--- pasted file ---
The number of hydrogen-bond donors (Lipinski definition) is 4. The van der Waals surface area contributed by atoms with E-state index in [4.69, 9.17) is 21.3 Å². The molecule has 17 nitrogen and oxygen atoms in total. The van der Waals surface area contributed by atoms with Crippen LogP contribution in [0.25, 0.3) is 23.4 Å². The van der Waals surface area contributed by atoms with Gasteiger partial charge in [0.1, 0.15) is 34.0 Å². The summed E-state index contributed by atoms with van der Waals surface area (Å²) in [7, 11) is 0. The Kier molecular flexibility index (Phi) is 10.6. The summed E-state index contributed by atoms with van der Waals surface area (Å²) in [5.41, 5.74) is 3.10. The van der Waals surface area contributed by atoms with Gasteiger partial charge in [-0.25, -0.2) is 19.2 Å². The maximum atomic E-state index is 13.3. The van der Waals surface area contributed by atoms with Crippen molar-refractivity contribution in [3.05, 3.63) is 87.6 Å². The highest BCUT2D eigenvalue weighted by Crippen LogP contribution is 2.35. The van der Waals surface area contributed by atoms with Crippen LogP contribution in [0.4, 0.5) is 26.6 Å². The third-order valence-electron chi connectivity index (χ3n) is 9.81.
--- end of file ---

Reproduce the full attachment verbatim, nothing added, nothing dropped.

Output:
The number of hydrogen-bond donors (Lipinski definition) is 4. The van der Waals surface area contributed by atoms with E-state index in [4.69, 9.17) is 21.3 Å². The molecule has 17 nitrogen and oxygen atoms in total. The van der Waals surface area contributed by atoms with Crippen LogP contribution in [0.25, 0.3) is 23.4 Å². The van der Waals surface area contributed by atoms with Gasteiger partial charge in [0.1, 0.15) is 34.0 Å². The summed E-state index contributed by atoms with van der Waals surface area (Å²) in [7, 11) is 0. The Kier molecular flexibility index (Phi) is 10.6. The summed E-state index contributed by atoms with van der Waals surface area (Å²) in [5.41, 5.74) is 3.10. The van der Waals surface area contributed by atoms with Gasteiger partial charge in [-0.25, -0.2) is 19.2 Å². The maximum atomic E-state index is 13.3. The van der Waals surface area contributed by atoms with Crippen molar-refractivity contribution in [3.05, 3.63) is 87.6 Å². The highest BCUT2D eigenvalue weighted by Crippen LogP contribution is 2.35. The van der Waals surface area contributed by atoms with Crippen LogP contribution in [0.4, 0.5) is 26.6 Å². The third-order valence-electron chi connectivity index (χ3n) is 9.81.